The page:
Words take on a new life in the surreal animation of this London-based artist, returning time and again to the ancient Roman city of Leptis Magna where the modern alphabet began
Words fall like raindrops in Anna Barham's animation Proteus. True to the work's title, they are shape-shifters, morphing from one phrase to the next: "strange outline"; "up rears tail"; "el transmutation". Barham's poetry is one made entirely of anagrams. It's always surreal, packed with nonsensical asides as well as lines that are unexpected delights. "Tasting lemon rapture; purring at lemon taste" is one of the gems from her artist's book, Return to Leptis Magna.
These four words (and the ancient Roman city they refer to) are at the heart of the young London-based artist's work. She's revisited them over and over in her videos, drawings and performances, where they have yielded a staggering number of anagrams. For Barham, Leptis Magna is very much a city of the imagination.
The "real" site on the Libyan coast is now a ruin. She has never been there: her only physical encounter with it was in Windsor, where a number of its stones were transplanted from their arid home during the 19th century and resurrected as a folly in the lush surrounds of Virginia Water. Leptis Magna is also the place where the modern alphabet originated. For Barham, who studied sculpture at the Slade School of Fine Art, letters become the building blocks for refashioning those ruins into something new.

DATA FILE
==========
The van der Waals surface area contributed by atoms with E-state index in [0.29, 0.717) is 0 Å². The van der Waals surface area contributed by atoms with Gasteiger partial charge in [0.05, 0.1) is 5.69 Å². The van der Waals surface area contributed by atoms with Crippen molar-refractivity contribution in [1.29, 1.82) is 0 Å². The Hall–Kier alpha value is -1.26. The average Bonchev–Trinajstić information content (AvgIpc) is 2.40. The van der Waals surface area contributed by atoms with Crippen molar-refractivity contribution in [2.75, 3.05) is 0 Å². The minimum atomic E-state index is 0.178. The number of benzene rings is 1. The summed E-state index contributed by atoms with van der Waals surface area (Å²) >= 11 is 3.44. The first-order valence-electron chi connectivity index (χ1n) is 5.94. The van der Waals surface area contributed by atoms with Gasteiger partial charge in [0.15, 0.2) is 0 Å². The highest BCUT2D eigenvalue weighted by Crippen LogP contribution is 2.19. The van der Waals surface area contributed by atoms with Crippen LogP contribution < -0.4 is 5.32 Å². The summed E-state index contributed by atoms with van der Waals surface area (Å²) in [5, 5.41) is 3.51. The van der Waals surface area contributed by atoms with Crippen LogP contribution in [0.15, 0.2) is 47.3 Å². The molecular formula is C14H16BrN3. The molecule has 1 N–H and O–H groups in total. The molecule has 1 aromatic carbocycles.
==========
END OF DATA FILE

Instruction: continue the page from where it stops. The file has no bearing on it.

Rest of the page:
Slick Flection, currently included in the delectably titled Eye Music for Dancing (a show that celebrates concrete poet Bob Cobbing), pushes the rhythms that govern language into the realm of dance. This new sound piece pushes language out of the realm of text into the physical world, with a tap dancer improvising to the beat of Barham's voice reciting. Meanwhile, her older video Iris abandons language altogether, as images of everything from flowers to eyes flit by to the thrum of fingers typing.
Like Leptis Magna's stones, words lose their original intention in her work and take on a strange new life.
Why we like her: For White City, her current Art on the Underground commission. It's art that travels: a series of posters bearing Quick Response codes (like barcodes for smartphones) provide the gateway to videos that can be accessed on your mobile, including roundel poetry by Charles Swinburne and an animation of the many depictions of Tyche, the Greek goddess of chance who rules over the project.
Upping your game: Barham has a heavyweight interest in games and rules. It all stems from the theories of language and metaphysics she got into as a maths and philosophy student at Cambridge, before she turned to art.
Where can I see her? Eye Music for Dancing, Flat Time House, London, until 28 October; White City underground station, London; Revolver, Matt's Gallery, London, until 21 Oct; Arcade Gallery, Frieze Frame, London, 11 to 14 Oct.